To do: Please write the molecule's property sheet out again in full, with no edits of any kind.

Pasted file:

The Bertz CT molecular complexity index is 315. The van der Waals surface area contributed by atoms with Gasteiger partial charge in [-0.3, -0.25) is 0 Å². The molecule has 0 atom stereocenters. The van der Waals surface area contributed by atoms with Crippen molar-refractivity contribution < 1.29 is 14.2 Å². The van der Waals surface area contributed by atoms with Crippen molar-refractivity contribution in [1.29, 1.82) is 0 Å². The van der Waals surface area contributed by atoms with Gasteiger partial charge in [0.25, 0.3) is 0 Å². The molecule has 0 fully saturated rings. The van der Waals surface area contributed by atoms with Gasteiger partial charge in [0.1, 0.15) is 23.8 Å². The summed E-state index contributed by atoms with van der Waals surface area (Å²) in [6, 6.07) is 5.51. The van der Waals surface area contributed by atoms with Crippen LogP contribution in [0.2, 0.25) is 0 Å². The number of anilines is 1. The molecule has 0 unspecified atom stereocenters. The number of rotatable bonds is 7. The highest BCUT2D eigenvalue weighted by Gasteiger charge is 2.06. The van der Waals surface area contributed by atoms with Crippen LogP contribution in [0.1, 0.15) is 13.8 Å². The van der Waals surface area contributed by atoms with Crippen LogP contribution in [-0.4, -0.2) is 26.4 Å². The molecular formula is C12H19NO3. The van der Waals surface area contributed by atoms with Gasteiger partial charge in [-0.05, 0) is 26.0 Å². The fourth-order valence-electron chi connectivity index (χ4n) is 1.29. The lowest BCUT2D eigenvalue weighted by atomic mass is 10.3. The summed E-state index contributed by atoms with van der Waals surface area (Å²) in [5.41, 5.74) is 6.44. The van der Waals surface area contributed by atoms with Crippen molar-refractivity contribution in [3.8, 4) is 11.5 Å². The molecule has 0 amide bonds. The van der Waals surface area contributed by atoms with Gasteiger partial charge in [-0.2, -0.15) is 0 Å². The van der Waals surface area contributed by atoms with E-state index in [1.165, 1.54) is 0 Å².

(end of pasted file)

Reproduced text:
The Bertz CT molecular complexity index is 315. The van der Waals surface area contributed by atoms with Gasteiger partial charge in [-0.3, -0.25) is 0 Å². The molecule has 0 atom stereocenters. The van der Waals surface area contributed by atoms with Crippen molar-refractivity contribution < 1.29 is 14.2 Å². The van der Waals surface area contributed by atoms with Crippen molar-refractivity contribution in [1.29, 1.82) is 0 Å². The van der Waals surface area contributed by atoms with Gasteiger partial charge in [0.25, 0.3) is 0 Å². The molecule has 0 fully saturated rings. The van der Waals surface area contributed by atoms with Gasteiger partial charge in [0.1, 0.15) is 23.8 Å². The summed E-state index contributed by atoms with van der Waals surface area (Å²) in [6, 6.07) is 5.51. The van der Waals surface area contributed by atoms with Crippen LogP contribution in [0.2, 0.25) is 0 Å². The number of anilines is 1. The molecule has 0 unspecified atom stereocenters. The number of rotatable bonds is 7. The highest BCUT2D eigenvalue weighted by Gasteiger charge is 2.06. The van der Waals surface area contributed by atoms with Crippen LogP contribution in [0.1, 0.15) is 13.8 Å². The van der Waals surface area contributed by atoms with Crippen LogP contribution in [-0.4, -0.2) is 26.4 Å². The molecular formula is C12H19NO3. The van der Waals surface area contributed by atoms with Gasteiger partial charge in [-0.05, 0) is 26.0 Å². The fourth-order valence-electron chi connectivity index (χ4n) is 1.29. The lowest BCUT2D eigenvalue weighted by atomic mass is 10.3. The summed E-state index contributed by atoms with van der Waals surface area (Å²) in [5.41, 5.74) is 6.44. The van der Waals surface area contributed by atoms with Crippen molar-refractivity contribution in [3.8, 4) is 11.5 Å². The molecule has 0 amide bonds. The van der Waals surface area contributed by atoms with Gasteiger partial charge in [-0.2, -0.15) is 0 Å². The van der Waals surface area contributed by atoms with E-state index in [1.165, 1.54) is 0 Å².